734 F2d 1245 Moran v. Beyer

734 F.2d 1245

Deborah MORAN, Plaintiff-Appellant,
Daniel BEYER, Defendant-Appellee.

No. 83-1667.

United States Court of Appeals,
Seventh Circuit.

Argued Dec. 5, 1983.
Decided May 21, 1984.

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Ted K. Yasuda, Sidley & Austin, Chicago, Ill., for plaintiff-appellant.


Dennis J. Mank, Van Kecke & Mank, S.C., Milwaukee, Wis., for defendant-appellee.


Before BAUER, FLAUM, Circuit Judges, and EVANS, District Judge.1


TERENCE T. EVANS, District Judge.


At issue on this appeal is the constitutionality of Illinois' interspousal tort immunity statute. The district court, on a motion for summary judgment, rejected the constitutional challenge to the statute and dismissed those portions of Deborah Moran's suit against her husband in which she alleged that he had beaten her. We reverse.



Ms. Moran alleges in her complaint that, a short time after she was married to Daniel Beyer, he became increasingly hostile towards her. Her complaint details a number of disputes between the two which ended in physical injury to her. The injuries included cuts, bruises and a broken nose. Beyer's answer admits his part in the violence Moran describes, but replies that his actions were justified. He claims extreme provocation and self-defense. By Christmas of the year after the marriage, Moran had moved away from Beyer. At the time this action was commenced, the two were no longer married. In her suit, Moran alleged one count of assault and battery and one count of intentional infliction of emotional distress. Beyer counterclaimed, alleging the same.


Had the paths of these two individuals crossed under any circumstances other than marriage, the district court2 would have proceeded to weigh their allegations and decide who, on the basis of the evidence, should win the case. However, since Moran and Beyer were married, the district court was confronted with Ill.Rev.Stat., ch. 40, Sec. 1001 (1980), which was controlling at that time, and which commanded that:

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A married woman may, in all cases, sue and be sued without joining her husband with her, to the same extent as if she were unmarried; provided, that neither husband nor wife may sue the other for a tort to the person committed during coverture.3


Beyer moved for summary judgment on the ground that Moran's action was barred by this provision of Illinois law. The trial court was persuaded, summary judgment was granted in Beyer's favor, and this appeal was commenced. The thrust of Moran's appeal is that her Fourteenth Amendment right to equal protection of the laws is violated by a statute which prohibits a married person from pursuing the same remedy for the same kind of injuries which an unmarried person is free to pursue.



In evaluating ch. 40, Sec. 1001 under the Equal Protection Clause, "we must first determine what burden of justification the classification created thereby must meet, by looking to the nature of the classification and the individual interests affected." Memorial Hospital v. Maricopa County, 415 U.S. 250, 253, 94 S.Ct. 1076, 1080, 39 L.Ed.2d 306 (1974). Moran argues that the statute is constitutionally suspect under both the "strict judicial scrutiny" standard and the less rigorous "rational relationship" test. See San Antonio School District v. Rodriguez, 411 U.S. 1, 17, 93 S.Ct. 1278, 1288, 36 L.Ed.2d 16 (1973).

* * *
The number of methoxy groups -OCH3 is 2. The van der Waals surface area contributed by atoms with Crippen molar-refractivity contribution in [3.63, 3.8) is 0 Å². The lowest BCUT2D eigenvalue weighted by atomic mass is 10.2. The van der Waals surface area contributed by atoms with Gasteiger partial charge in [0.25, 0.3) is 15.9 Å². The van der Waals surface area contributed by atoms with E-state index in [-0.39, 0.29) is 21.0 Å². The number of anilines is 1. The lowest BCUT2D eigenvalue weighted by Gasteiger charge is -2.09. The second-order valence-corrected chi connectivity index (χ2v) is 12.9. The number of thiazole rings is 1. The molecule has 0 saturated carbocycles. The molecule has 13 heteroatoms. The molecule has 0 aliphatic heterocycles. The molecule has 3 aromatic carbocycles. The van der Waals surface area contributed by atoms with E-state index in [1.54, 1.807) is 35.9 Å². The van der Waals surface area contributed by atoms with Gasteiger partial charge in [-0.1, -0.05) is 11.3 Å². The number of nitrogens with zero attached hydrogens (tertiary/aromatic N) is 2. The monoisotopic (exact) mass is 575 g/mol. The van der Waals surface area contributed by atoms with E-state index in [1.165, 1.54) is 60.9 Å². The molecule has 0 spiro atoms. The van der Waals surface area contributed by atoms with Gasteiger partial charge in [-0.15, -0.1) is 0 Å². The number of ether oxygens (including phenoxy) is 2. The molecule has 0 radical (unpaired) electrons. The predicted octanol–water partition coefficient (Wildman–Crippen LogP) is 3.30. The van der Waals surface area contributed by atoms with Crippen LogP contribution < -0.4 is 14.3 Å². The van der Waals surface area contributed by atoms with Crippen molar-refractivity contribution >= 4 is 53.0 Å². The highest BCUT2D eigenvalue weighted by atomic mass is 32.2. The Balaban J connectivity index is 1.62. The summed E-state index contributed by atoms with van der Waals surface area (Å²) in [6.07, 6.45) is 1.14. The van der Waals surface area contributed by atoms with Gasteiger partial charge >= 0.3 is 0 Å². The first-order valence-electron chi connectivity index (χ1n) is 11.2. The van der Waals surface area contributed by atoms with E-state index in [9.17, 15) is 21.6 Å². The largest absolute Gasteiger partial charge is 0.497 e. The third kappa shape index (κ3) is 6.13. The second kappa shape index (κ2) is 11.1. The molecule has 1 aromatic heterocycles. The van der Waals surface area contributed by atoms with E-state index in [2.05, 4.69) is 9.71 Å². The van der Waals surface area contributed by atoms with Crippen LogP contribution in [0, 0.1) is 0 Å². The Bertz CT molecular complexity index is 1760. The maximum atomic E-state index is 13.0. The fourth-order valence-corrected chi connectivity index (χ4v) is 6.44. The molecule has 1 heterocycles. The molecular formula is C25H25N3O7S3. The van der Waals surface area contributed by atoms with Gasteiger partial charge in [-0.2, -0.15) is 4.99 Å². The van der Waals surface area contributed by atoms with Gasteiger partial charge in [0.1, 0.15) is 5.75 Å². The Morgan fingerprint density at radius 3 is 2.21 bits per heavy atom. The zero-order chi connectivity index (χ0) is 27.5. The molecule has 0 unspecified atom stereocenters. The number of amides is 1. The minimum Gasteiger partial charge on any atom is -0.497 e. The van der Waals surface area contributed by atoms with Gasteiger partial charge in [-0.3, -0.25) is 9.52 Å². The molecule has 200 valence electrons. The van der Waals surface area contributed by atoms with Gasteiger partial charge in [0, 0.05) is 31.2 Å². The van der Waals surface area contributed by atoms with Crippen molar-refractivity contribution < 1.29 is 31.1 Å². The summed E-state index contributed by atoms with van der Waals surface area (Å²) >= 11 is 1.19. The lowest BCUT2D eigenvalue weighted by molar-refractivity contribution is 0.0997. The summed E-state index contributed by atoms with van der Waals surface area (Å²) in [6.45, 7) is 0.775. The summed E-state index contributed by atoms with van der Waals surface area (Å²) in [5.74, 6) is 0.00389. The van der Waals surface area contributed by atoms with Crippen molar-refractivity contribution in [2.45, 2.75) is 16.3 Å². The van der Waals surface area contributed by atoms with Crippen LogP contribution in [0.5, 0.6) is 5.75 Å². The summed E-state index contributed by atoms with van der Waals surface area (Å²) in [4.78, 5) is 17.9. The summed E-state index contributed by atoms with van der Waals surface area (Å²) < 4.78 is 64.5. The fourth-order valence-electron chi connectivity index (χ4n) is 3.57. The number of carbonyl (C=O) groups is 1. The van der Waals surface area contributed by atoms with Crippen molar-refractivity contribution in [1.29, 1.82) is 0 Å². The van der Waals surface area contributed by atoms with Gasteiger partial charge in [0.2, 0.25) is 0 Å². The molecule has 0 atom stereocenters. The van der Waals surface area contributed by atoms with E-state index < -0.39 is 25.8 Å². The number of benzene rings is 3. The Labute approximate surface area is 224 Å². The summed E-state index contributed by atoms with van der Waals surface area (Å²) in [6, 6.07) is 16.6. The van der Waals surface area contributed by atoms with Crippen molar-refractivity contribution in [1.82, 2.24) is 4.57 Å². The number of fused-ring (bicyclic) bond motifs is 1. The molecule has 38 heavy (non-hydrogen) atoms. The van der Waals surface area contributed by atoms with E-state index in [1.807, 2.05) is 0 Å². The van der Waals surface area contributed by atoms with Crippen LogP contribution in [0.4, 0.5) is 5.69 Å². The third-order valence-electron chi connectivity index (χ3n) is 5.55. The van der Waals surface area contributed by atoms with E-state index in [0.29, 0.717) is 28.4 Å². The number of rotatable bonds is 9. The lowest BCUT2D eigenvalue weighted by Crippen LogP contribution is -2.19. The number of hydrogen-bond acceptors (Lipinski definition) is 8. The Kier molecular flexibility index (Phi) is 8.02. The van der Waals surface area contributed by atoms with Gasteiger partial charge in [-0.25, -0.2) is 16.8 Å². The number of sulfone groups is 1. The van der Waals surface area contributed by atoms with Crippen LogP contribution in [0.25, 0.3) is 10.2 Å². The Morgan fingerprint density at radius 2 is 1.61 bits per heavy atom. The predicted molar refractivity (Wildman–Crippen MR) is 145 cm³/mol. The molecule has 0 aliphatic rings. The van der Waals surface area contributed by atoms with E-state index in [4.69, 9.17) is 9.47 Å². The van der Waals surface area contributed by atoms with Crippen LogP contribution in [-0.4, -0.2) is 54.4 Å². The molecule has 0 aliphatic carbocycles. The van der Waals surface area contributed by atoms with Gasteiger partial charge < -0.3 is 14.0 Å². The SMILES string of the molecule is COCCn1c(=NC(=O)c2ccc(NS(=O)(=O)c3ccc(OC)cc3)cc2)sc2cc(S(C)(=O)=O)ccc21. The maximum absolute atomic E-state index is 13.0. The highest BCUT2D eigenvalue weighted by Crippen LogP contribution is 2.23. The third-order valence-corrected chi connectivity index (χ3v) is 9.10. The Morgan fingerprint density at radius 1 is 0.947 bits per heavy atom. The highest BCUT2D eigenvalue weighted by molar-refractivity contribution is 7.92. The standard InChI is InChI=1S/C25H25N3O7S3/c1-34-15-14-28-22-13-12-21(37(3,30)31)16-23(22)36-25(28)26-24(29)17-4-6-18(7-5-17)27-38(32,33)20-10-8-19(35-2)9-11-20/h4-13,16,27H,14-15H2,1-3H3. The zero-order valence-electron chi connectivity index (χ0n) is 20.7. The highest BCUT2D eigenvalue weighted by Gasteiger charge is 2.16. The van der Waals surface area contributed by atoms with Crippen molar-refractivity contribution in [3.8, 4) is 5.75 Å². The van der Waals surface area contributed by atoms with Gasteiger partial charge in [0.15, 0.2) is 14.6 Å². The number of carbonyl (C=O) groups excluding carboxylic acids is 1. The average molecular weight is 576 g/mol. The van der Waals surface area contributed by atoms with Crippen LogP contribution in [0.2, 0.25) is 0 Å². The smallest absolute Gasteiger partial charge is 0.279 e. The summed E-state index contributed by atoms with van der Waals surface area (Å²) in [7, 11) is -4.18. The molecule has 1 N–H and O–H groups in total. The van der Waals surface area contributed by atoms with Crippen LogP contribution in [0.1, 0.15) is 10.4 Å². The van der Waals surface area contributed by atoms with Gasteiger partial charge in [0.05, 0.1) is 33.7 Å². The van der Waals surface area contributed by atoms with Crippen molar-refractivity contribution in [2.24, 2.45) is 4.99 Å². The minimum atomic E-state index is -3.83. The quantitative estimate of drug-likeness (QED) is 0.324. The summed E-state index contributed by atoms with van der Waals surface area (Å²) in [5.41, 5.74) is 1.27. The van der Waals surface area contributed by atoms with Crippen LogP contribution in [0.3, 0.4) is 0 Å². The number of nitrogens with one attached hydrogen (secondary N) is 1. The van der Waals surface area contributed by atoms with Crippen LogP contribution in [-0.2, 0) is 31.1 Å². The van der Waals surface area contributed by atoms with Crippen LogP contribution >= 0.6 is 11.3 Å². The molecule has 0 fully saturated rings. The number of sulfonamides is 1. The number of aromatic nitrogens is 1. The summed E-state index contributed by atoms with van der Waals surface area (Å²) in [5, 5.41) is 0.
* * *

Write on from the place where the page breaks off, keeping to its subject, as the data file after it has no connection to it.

We decline the invitation to declare that the interests upon which ch. 40, Sec. 1001 impinges are so fundamental that they justify the protections of strict judicial scrutiny4. It is true, as Moran argues, that the courts have come to confer this heightened protection upon certain decisions relating to marriage. See Loving v. Virginia, 388 U.S. 1, 12, 87 S.Ct. 1817, 1823, 18 L.Ed.2d 1010 (1967) (right to marry); Boddie v. Connecticut, 401 U.S. 371, 376-377, 91 S.Ct. 780, 785-786, 28 L.Ed.2d 113 (1971) (right to divorce); Skinner v. Oklahoma ex rel. Williamson, 316 U.S. 535, 541-542, 62 S.Ct. 1110, 1113-1114, 86 L.Ed. 1655 (1942) (procreation); Eisenstadt v. Baird, 405 U.S. 438, 453-454, 92 S.Ct. 1029, 1038-1039, 31 L.Ed.2d 349 (1972) (contraception); Prince v. Massachusetts, 321 U.S. 158, 166, 64 S.Ct. 438, 442, 88 L.Ed. 645 (1944) (family relationships); Pierce v. Society of Sisters, 268 U.S. 510, 535, 45 S.Ct. 571, 69 L.Ed. 1070 (1925) (child rearing and education).


However, not every choice made in the context of marriage implicates the privacy and family interests which make certain marital decisions fundamentally important. See Califano v. Jobst, 434 U.S. 47, 54, 98 S.Ct. 95, 99, 54 L.Ed.2d 228 (1978). The decision to bring suit against a spouse does not so strategically advance privacy or family interests that the decision itself accedes to the status of a fundamental right. Nor does a statute limiting the exercise of this choice constitute a direct legal obstacle to marriage. Also, the statute does not so significantly discourage marriage that it merits the "rigorous scrutiny" which has been applied to other regulations qualifying marital rights. See Zablocki v. Redhail, 434 U.S. 374, 386, 387 n. 12, 98 S.Ct. 673, 681, 682 n. 12, 54 L.Ed.2d 618 (1978). Accordingly, strict scrutiny of the statute is not required.



Thus, we turn to Moran's second line of argument. She contends that there is no rational relationship between the statutory classification and the Illinois legislature's purpose in enacting it. The pertinent inquiry is whether the scheme, which prevents a married person from seeking a remedy which is available to an unmarried person, "advances a reasonable and identifiable governmental objective." Schweiker v. Wilson, 450 U.S. 221, 235, 101 S.Ct. 1074, 1083, 67 L.Ed.2d 186 (1981). The analysis breaks down into two questions: (1) whether the statute's purpose is reasonable, and (2) whether the statute rationally advances that purpose.